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PJ Harvey flag England - Full Moon 245 - 08/18/16

PJ Harvey
ØYAfestivalen, Oslo, Norway, 11.08.2016

Oh, what a magic night. I have never seen PJ Harvey perform live before, but her concert in Oslo last week was simply stunning. This was the big drama. A concert focusing on her songs, not aiming to please possible new fans at a big, open-air festival.

The main stage at Oslo's ØYAfestivalen was packed almost 20 minutes before the show was to start and when PJ and her players took the stage as a funeral marching band, before finding their right place on stage, I knew this would be a superb gig. Two marching band/orchestra bass drums, saxophones, guitars. All dressed in dark suits, except Harvey herself, who wore a blue costume, long boots, and a feathered headwear. Wow. Her nine players counted long-time collaborator John Parish (on guitars, percussion, keyboards), Mick Harvey (guitars, keyboards, percussion), Jean-Marc Butty (percussion), James Johnston (keyboards, violin, guitar, organ), Terry Edwards (percussion, baritone saxophones, keyboards, guitar, flute & bass harmonica), Alain Johannes (guitar, saxophone, keyboards, percussion), Kenrick Rowe (percussion), Alessandro Stefana (guitars) and Enrico Gabrielli (bass clarinet, percussion). And all of them on backing vocals and handclaps, as well! What an amazing band it was. And what a show! It was a dark mass (not black, though).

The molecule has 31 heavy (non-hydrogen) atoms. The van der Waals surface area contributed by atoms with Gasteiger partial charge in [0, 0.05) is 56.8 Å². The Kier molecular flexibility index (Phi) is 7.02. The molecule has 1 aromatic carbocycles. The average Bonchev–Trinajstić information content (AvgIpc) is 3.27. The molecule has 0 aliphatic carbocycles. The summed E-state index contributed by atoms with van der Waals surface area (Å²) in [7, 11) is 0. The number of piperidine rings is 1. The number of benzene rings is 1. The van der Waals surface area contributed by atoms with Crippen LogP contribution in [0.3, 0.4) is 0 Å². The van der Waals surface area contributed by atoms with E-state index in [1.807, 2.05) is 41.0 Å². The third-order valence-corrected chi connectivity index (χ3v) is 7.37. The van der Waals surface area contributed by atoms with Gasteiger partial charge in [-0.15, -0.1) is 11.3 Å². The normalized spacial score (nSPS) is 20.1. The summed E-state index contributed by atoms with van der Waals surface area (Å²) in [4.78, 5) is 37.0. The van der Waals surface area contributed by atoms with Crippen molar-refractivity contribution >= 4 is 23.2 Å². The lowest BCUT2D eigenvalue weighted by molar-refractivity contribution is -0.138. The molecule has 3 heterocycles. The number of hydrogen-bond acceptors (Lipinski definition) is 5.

The set was of course based around the latest album project, The Hope Six Demolition Project, which probably works even better when performed live. The big band threw themselves into "Chain of Keys". Most, well, all of the songs presented were stunning performances. "The Ministry of Defence". "The Community of Hope". "The Orange Monkey". The awesome and massive "The Wheel" kept rolling. The show fascinated, even surprised the audience. This was quite an unusual headlining act for a festival, which is mostly about partying, meeting friends and having a good time in the park. PJ Harvey's Hope Six... is about political and social engagement, concerned about what is going on in the world with too much wrongs, too little rights. Harvey has been visiting Afghanistan, Kosovo, and several 'high-rises' hoods both in England and in the US, and she's pointing her finger at ruling governments and the UN's responsibilities. Or rather lack of responsibilities and measures. Anyhow, the show presented also the full colourful spectre of Harvey's song writing, the band's eminent performance, and the splendid arrangements of the songs. Harvey and Parish have been collaborating for years, almost ever since Harvey joined Parish' [and former PJ Harvey collaborator Rob Ellis'] band Automatic Dlamini in 1988. At the time, PJ Harvey played (among other instruments) saxophone, and on this tour Harvey does play a lot of saxophone. It seems she's switched from guitar to saxophone as her 'main' instrument. That said, her main 'instrument' is primarily her voice and she proves that her vocal skills are truly heavenly. Several times this night her vocals are breathtakingly beautiful. As they can be with, say, Kate Bush or Björk.